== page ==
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Bird of the Week: Mute Swan

The Mute swan is often seen gliding gracefully on the waters throughout your Metroparks.  When swimming, these large white birds hold their wings above their back and curve their neck into a S-shape. Contrary to their name, these swans do grunt and hiss.

Mute swans were introduced to North America from Europe in the 1800’s.  Considered an invaisive species, Mute swans have orange bills, while the native swans, Trumpeter and Tundra, have black bills. Mute swans often displace other waterfowl from breeding and feeding areas through their aggressive behavior. When visiting Kensington Metropark Nature Area, you may notice a Mute swan with a green collar on its neck. This swan is part of scientific study to track the movement of Mute swans across the state. Don’t worry the collar may look snug, but that is due to the fluff of the bird’s neck.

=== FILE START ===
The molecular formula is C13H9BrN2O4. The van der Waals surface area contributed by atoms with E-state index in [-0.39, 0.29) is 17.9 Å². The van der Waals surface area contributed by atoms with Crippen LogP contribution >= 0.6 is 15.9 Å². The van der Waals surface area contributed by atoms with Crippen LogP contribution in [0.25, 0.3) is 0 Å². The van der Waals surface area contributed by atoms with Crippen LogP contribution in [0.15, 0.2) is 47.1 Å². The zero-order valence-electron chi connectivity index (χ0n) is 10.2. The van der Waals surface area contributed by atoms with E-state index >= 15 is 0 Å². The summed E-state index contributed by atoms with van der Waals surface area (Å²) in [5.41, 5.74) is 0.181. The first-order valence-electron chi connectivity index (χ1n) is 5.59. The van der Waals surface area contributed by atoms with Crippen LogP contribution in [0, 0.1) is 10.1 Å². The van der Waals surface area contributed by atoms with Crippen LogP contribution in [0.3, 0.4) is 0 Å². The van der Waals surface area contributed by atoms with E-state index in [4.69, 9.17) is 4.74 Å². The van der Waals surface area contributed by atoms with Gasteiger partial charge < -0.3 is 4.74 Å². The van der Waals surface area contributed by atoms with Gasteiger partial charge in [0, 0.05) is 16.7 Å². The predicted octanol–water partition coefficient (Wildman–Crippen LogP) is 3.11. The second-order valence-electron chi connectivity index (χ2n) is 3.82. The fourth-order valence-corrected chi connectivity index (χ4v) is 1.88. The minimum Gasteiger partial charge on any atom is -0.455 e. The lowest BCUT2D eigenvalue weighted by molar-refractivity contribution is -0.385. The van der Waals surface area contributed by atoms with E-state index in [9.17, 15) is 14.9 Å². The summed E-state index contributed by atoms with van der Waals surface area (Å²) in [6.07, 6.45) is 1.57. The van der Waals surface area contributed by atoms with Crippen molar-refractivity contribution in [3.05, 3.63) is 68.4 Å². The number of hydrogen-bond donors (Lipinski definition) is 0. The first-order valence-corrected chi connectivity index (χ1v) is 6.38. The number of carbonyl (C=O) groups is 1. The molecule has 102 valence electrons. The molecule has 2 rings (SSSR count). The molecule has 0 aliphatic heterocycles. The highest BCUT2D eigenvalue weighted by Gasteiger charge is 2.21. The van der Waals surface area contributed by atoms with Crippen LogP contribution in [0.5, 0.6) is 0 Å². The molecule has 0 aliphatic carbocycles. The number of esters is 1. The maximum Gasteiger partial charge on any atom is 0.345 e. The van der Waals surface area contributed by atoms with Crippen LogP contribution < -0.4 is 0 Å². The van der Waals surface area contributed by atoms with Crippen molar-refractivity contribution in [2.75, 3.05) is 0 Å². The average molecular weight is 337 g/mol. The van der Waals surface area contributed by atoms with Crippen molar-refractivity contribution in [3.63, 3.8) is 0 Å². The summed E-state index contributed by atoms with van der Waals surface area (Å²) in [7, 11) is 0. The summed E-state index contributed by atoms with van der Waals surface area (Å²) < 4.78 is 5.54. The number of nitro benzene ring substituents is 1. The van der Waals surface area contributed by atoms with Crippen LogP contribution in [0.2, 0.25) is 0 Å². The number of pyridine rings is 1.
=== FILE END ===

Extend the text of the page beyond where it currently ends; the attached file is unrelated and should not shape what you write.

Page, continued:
Help track the movement of Mute swans by reporting any sightings of neck collared swans directly to the Federal Bird Banding Laboratory at: https://www.pwrc.usgs.gov/BBL/bblretrv/.

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